As the technology available to scientists, researchers, and doctors improves, so does the quality of medical care. From innovative cancer treatments to robotic surgical procedures, healthcare is better today than at any point before in history, and it’s only getting better. One of most important recent contributions to the advancement of treating disease? Pharmacogenomics.
An innovative way to approach the prescription and use of medication to treat a wide range of diseases, pharmacogenomics holds amazing possibilities for the future of medicine.
What is Pharmacogenomics?
Pharmacogenomics is a field of study that blends pharmacology, the science of pharmaceuticals, and genomics, the study of the human genome, to improve the ways in which medication is prescribed to patients. By using unique genetic information, doctors can prescribe medications with greater accuracy.
Since the successful mapping of the human genome in 2003, scientists have been able to hone in on the differences in genes between individuals. They have been able to identify gene combinations that influence things like appearance and disease, but this study is now going deeper. Access to genetic information can now inform the future of healthcare using pharmacogenomics, including how and when medications are provided.
Despite the overwhelming benefits, the use of pharmacogenomics in guiding a course of treatment isn’t as simple as it seems. The development of a pharmacogenomic indication requires the following steps:
- Discovery of a combination of genes that could affect the outcome of pharmaceutical use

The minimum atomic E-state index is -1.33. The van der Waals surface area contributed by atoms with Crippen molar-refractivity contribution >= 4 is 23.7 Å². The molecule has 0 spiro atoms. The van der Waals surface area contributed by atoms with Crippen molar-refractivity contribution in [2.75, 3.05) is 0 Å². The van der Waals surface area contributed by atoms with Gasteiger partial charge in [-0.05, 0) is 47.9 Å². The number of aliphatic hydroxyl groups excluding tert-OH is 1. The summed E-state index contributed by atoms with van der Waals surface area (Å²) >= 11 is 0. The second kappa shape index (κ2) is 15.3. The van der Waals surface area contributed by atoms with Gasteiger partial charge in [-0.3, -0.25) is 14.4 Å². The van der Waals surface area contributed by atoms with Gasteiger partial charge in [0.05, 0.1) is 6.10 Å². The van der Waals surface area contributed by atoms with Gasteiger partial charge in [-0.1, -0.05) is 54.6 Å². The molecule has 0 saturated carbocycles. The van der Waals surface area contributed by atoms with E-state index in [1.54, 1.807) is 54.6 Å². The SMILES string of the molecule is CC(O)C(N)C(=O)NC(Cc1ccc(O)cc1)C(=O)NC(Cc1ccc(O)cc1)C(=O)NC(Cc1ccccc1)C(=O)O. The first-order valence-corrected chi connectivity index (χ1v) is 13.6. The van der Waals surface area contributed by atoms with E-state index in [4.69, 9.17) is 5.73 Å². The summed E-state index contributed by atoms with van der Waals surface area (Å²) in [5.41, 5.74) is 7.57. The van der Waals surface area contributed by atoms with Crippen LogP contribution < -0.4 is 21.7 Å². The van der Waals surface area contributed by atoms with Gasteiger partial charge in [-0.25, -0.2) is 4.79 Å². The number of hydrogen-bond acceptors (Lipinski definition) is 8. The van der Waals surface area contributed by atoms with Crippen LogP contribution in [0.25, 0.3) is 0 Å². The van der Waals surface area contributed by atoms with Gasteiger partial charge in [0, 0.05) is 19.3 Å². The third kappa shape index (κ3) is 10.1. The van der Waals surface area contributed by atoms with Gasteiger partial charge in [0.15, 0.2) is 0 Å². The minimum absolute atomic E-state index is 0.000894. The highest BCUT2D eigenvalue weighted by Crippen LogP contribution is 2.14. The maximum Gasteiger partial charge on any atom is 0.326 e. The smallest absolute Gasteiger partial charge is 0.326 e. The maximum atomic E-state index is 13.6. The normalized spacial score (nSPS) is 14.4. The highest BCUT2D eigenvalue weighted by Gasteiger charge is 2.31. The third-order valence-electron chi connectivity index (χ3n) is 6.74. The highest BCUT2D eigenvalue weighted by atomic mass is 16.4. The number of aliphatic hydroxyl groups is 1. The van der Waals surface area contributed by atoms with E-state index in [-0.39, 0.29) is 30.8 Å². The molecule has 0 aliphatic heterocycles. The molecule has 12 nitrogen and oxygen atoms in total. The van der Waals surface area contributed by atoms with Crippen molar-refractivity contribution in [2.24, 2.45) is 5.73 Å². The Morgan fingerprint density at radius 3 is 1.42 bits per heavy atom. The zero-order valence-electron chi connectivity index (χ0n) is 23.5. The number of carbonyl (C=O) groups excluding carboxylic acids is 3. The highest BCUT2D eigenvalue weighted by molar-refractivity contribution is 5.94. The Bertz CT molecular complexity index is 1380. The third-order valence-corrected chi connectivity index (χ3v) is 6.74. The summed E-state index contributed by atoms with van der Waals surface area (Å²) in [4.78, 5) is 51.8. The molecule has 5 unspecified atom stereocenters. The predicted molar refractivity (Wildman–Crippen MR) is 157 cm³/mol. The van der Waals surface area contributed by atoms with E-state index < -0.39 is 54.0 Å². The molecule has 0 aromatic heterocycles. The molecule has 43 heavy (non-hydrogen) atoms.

- Validation in testing to determine the accuracy of this determination
- A technology assessment to determine the cost of testing versus the potential benefits available
- The establishment of an accredited genomics testing process or pipeline
- Development of the framework for genetic counseling
- Education to properly train healthcare workers
- Putting the policies in place for the use of genetic testing based on regulatory and legislative rules
This process isn’t easy, but is a key focus for scientists in this field of study, advancing prescription policies across all areas of medicine.
The Need for Pharmacogenomics
Historically, prescribing medication has been viewed as a combination of knowledge and best guesses. Doctors make choices based on things like age, weight, height, and symptoms, but with the assumption that medications will work in roughly the same way from one patient to another. However, this is certainly not the case, and directly contributes to the practices of regularly cycling medications to find the right fit.
The use of trial and error in prescribing medication is both inconvenient for patients and potentially dangerous. Adverse drug reactions cause many hospitalizations and deaths in the U.S. every year, and the likelihood for this increases with the rate of prescriptions in use. Further, chronic conditions, like cancer, can be exacerbated if proper treatment isn’t identified in a timely manner. By making the right medication choice the first time based on genetic information, patients will receive better care, improving overall outcomes.